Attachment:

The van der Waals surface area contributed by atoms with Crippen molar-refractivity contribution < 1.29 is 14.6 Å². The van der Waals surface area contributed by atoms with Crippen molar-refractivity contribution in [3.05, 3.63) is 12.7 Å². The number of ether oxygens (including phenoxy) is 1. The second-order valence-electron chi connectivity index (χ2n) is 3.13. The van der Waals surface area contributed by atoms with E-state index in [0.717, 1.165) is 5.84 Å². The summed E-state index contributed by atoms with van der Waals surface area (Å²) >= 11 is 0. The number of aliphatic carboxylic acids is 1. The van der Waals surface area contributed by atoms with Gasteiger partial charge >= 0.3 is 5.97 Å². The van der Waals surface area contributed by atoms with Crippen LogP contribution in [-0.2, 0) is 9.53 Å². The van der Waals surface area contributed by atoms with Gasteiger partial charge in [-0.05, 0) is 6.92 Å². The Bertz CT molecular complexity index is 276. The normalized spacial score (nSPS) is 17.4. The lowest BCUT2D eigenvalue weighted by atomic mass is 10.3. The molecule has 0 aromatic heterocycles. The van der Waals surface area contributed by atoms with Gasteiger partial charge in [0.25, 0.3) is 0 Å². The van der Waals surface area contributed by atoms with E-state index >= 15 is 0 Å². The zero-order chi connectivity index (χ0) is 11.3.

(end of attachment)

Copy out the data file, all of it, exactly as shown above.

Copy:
The van der Waals surface area contributed by atoms with Crippen molar-refractivity contribution < 1.29 is 14.6 Å². The van der Waals surface area contributed by atoms with Crippen molar-refractivity contribution in [3.05, 3.63) is 12.7 Å². The number of ether oxygens (including phenoxy) is 1. The second-order valence-electron chi connectivity index (χ2n) is 3.13. The van der Waals surface area contributed by atoms with E-state index in [0.717, 1.165) is 5.84 Å². The summed E-state index contributed by atoms with van der Waals surface area (Å²) >= 11 is 0. The number of aliphatic carboxylic acids is 1. The van der Waals surface area contributed by atoms with Gasteiger partial charge >= 0.3 is 5.97 Å². The van der Waals surface area contributed by atoms with Crippen LogP contribution in [-0.2, 0) is 9.53 Å². The van der Waals surface area contributed by atoms with Gasteiger partial charge in [-0.05, 0) is 6.92 Å². The Bertz CT molecular complexity index is 276. The normalized spacial score (nSPS) is 17.4. The lowest BCUT2D eigenvalue weighted by atomic mass is 10.3. The molecule has 0 aromatic heterocycles. The van der Waals surface area contributed by atoms with Gasteiger partial charge in [0.25, 0.3) is 0 Å². The van der Waals surface area contributed by atoms with E-state index >= 15 is 0 Å². The zero-order chi connectivity index (χ0) is 11.3.